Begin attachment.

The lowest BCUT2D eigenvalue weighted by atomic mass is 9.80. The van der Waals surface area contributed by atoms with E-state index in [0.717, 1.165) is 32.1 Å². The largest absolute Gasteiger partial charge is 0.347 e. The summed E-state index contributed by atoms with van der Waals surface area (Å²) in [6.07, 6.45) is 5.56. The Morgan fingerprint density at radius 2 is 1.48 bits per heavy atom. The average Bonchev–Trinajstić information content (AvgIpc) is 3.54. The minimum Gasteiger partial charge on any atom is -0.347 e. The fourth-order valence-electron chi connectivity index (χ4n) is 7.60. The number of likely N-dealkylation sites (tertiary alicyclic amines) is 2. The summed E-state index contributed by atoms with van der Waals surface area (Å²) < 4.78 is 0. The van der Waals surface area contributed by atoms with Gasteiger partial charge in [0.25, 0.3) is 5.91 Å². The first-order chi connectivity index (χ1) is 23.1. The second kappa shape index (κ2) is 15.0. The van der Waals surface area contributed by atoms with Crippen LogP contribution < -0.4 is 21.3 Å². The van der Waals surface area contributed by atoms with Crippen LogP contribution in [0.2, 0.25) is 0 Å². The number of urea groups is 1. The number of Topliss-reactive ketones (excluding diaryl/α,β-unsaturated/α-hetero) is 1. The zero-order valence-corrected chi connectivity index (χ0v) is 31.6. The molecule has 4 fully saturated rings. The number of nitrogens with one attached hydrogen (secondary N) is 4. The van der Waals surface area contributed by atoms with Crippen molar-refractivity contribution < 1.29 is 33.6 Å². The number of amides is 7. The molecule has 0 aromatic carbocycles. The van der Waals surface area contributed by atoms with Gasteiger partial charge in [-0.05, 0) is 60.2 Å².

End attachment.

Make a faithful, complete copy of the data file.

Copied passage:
The lowest BCUT2D eigenvalue weighted by atomic mass is 9.80. The van der Waals surface area contributed by atoms with E-state index in [0.717, 1.165) is 32.1 Å². The largest absolute Gasteiger partial charge is 0.347 e. The summed E-state index contributed by atoms with van der Waals surface area (Å²) in [6.07, 6.45) is 5.56. The Morgan fingerprint density at radius 2 is 1.48 bits per heavy atom. The average Bonchev–Trinajstić information content (AvgIpc) is 3.54. The minimum Gasteiger partial charge on any atom is -0.347 e. The fourth-order valence-electron chi connectivity index (χ4n) is 7.60. The number of likely N-dealkylation sites (tertiary alicyclic amines) is 2. The summed E-state index contributed by atoms with van der Waals surface area (Å²) < 4.78 is 0. The van der Waals surface area contributed by atoms with Gasteiger partial charge in [0.25, 0.3) is 5.91 Å². The first-order chi connectivity index (χ1) is 23.1. The second kappa shape index (κ2) is 15.0. The van der Waals surface area contributed by atoms with Crippen LogP contribution < -0.4 is 21.3 Å². The van der Waals surface area contributed by atoms with Crippen LogP contribution in [0.2, 0.25) is 0 Å². The number of urea groups is 1. The number of Topliss-reactive ketones (excluding diaryl/α,β-unsaturated/α-hetero) is 1. The zero-order valence-corrected chi connectivity index (χ0v) is 31.6. The molecule has 4 fully saturated rings. The number of nitrogens with one attached hydrogen (secondary N) is 4. The van der Waals surface area contributed by atoms with Crippen molar-refractivity contribution < 1.29 is 33.6 Å². The number of amides is 7. The molecule has 0 aromatic carbocycles. The van der Waals surface area contributed by atoms with Gasteiger partial charge in [-0.05, 0) is 60.2 Å².